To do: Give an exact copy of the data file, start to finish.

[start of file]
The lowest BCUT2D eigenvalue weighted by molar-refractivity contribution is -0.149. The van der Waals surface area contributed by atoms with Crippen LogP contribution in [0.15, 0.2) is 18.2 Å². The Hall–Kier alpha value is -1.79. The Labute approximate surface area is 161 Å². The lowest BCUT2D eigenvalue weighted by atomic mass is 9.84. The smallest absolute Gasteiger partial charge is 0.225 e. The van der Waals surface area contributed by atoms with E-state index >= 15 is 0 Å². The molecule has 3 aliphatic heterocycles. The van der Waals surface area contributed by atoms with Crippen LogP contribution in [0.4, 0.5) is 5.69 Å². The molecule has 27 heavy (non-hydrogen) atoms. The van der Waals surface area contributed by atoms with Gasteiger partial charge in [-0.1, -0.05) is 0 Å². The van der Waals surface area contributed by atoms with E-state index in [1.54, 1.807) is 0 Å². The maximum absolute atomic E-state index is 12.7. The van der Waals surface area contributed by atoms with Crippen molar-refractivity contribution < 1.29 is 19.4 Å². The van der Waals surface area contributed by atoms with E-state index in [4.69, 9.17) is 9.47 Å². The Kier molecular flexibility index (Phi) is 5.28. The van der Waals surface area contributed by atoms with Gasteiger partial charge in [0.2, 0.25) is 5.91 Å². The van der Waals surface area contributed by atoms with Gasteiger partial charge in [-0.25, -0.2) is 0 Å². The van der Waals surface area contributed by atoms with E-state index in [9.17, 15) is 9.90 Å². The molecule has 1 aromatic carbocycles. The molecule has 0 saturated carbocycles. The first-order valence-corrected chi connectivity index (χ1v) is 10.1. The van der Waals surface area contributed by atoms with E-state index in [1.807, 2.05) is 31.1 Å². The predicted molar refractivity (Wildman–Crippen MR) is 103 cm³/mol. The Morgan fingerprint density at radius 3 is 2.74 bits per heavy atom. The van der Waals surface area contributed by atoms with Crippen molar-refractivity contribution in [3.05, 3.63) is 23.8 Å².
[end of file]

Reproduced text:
The lowest BCUT2D eigenvalue weighted by molar-refractivity contribution is -0.149. The van der Waals surface area contributed by atoms with Crippen LogP contribution in [0.15, 0.2) is 18.2 Å². The Hall–Kier alpha value is -1.79. The Labute approximate surface area is 161 Å². The lowest BCUT2D eigenvalue weighted by atomic mass is 9.84. The smallest absolute Gasteiger partial charge is 0.225 e. The van der Waals surface area contributed by atoms with E-state index >= 15 is 0 Å². The molecule has 3 aliphatic heterocycles. The van der Waals surface area contributed by atoms with Crippen LogP contribution in [0.4, 0.5) is 5.69 Å². The molecule has 27 heavy (non-hydrogen) atoms. The van der Waals surface area contributed by atoms with Gasteiger partial charge in [-0.1, -0.05) is 0 Å². The van der Waals surface area contributed by atoms with E-state index in [1.54, 1.807) is 0 Å². The maximum absolute atomic E-state index is 12.7. The van der Waals surface area contributed by atoms with Crippen molar-refractivity contribution < 1.29 is 19.4 Å². The van der Waals surface area contributed by atoms with E-state index in [4.69, 9.17) is 9.47 Å². The Kier molecular flexibility index (Phi) is 5.28. The van der Waals surface area contributed by atoms with Gasteiger partial charge in [0.2, 0.25) is 5.91 Å². The van der Waals surface area contributed by atoms with Gasteiger partial charge in [-0.25, -0.2) is 0 Å². The van der Waals surface area contributed by atoms with E-state index in [9.17, 15) is 9.90 Å². The molecule has 1 aromatic carbocycles. The molecule has 0 saturated carbocycles. The first-order valence-corrected chi connectivity index (χ1v) is 10.1. The van der Waals surface area contributed by atoms with E-state index in [1.807, 2.05) is 31.1 Å². The predicted molar refractivity (Wildman–Crippen MR) is 103 cm³/mol. The Morgan fingerprint density at radius 3 is 2.74 bits per heavy atom. The van der Waals surface area contributed by atoms with Crippen molar-refractivity contribution in [3.05, 3.63) is 23.8 Å².